Keywords: Civil partnerships – marriage – cohabitation - Steinfeld and Keidan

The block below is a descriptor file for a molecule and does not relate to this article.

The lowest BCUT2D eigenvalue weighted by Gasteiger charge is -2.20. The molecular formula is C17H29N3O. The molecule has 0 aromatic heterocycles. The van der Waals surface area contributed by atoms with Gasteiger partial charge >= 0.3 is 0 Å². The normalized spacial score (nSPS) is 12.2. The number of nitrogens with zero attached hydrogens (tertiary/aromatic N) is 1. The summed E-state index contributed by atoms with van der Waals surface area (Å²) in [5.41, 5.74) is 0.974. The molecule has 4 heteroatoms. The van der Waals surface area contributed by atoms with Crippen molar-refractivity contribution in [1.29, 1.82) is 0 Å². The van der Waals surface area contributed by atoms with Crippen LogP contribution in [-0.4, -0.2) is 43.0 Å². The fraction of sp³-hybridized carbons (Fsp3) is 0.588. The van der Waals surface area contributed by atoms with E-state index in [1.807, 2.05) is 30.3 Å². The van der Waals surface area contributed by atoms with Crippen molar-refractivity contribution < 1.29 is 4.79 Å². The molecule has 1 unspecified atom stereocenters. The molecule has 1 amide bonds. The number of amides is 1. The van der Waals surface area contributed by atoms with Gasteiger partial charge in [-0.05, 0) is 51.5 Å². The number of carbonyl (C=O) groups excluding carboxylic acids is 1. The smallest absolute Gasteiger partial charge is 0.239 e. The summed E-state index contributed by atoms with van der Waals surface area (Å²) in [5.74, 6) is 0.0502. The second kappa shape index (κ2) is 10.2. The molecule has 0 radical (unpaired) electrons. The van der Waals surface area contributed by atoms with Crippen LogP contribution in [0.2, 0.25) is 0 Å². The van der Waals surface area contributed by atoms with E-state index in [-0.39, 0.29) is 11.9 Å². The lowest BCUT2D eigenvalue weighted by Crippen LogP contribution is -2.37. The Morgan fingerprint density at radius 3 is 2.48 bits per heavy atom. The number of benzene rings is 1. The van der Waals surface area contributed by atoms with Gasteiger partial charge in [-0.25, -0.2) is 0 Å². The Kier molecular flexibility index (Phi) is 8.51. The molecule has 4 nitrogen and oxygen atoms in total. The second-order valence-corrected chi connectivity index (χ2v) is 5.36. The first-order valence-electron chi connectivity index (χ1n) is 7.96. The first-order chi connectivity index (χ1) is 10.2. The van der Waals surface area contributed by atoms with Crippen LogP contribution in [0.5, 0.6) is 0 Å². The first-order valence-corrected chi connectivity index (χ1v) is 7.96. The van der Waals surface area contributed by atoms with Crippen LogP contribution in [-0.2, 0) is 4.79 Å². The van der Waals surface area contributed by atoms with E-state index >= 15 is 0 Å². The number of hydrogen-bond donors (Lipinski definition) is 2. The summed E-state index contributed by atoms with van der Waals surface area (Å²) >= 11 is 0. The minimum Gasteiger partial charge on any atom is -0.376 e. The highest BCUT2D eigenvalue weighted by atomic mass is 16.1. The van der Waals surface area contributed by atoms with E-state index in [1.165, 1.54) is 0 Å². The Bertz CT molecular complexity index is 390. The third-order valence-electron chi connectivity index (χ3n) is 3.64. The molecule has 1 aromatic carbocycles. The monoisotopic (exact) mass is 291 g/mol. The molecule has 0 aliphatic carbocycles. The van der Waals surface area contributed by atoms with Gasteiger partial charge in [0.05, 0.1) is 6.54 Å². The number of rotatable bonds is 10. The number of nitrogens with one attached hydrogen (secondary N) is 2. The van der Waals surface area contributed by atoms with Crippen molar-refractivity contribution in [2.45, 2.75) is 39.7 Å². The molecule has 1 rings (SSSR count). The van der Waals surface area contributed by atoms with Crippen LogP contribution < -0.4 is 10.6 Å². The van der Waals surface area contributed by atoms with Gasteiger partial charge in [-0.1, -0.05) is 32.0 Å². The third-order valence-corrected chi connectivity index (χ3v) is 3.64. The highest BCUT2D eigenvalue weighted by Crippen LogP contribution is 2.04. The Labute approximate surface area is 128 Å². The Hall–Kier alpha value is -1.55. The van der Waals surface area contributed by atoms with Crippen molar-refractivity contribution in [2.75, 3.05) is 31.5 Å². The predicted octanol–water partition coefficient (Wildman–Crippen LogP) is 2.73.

The Civil Partnerships, Marriages and Deaths (Registration etc) Act 2019 places the Secretary of State under an obligation to reform the currently same-sex only Civil Partnership Act 2004 so as to enable access by different-sex couples. It was introduced in the wake of multiple Private Members Bills, public petitions and a recent Supreme Court decision in Steinfeld and Keidan. A key element underpinning this campaign for reform is the assertion that opening such status to different-sex couples will offer beneficial legal protections to cohabitants. Clearly motivated by the exponential rise in cohabitation, this prominent narrative in the parliamentary debates, government reports and media coverage has positioned civil partnerships as a solution to the absence of comprehensive statutory cohabitation reform, which is widely viewed as a pressing issue yet one that to date no political party has tackled. This article interrogates the assumptions underpinning this narrative and reveals that conceptualising civil partnerships as a means of giving more comprehensive legal protections to cohabitants is not a recent phenomenon in England and Wales. However, through tracing the depiction of cohabitation to the present day, this article argues that caution should be exercised in terms of precisely how far civil partnerships can combat relationship-generated disadvantage. Moreover, this article questions whether the modern construction of ‘the cohabitant’ beneficiary used in the equal civil partnerships narrative adequately acknowledges the myriad of cohabiting relationships or, instead, entrenches even further a monolithic understanding of interpersonal relationships premised on a marital model.